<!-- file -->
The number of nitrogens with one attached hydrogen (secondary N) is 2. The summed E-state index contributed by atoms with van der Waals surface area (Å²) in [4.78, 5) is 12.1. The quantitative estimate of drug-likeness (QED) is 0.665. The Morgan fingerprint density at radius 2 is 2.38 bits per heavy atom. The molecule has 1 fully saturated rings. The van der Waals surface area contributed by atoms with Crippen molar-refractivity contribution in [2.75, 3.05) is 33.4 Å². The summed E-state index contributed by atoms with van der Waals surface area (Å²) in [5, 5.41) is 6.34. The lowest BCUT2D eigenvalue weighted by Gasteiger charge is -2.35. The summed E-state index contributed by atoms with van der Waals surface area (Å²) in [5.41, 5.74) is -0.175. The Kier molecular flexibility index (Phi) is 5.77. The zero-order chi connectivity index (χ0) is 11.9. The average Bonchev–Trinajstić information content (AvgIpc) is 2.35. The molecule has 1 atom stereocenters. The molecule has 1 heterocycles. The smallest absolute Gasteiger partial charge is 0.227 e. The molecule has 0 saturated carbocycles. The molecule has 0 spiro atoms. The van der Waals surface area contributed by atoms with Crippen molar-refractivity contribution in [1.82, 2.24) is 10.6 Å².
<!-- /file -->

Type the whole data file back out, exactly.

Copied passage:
The number of nitrogens with one attached hydrogen (secondary N) is 2. The summed E-state index contributed by atoms with van der Waals surface area (Å²) in [4.78, 5) is 12.1. The quantitative estimate of drug-likeness (QED) is 0.665. The Morgan fingerprint density at radius 2 is 2.38 bits per heavy atom. The molecule has 1 fully saturated rings. The van der Waals surface area contributed by atoms with Crippen molar-refractivity contribution in [2.75, 3.05) is 33.4 Å². The summed E-state index contributed by atoms with van der Waals surface area (Å²) in [5, 5.41) is 6.34. The lowest BCUT2D eigenvalue weighted by Gasteiger charge is -2.35. The summed E-state index contributed by atoms with van der Waals surface area (Å²) in [5.41, 5.74) is -0.175. The Kier molecular flexibility index (Phi) is 5.77. The zero-order chi connectivity index (χ0) is 11.9. The average Bonchev–Trinajstić information content (AvgIpc) is 2.35. The molecule has 1 atom stereocenters. The molecule has 1 heterocycles. The smallest absolute Gasteiger partial charge is 0.227 e. The molecule has 0 saturated carbocycles. The molecule has 0 spiro atoms. The van der Waals surface area contributed by atoms with Crippen molar-refractivity contribution in [1.82, 2.24) is 10.6 Å².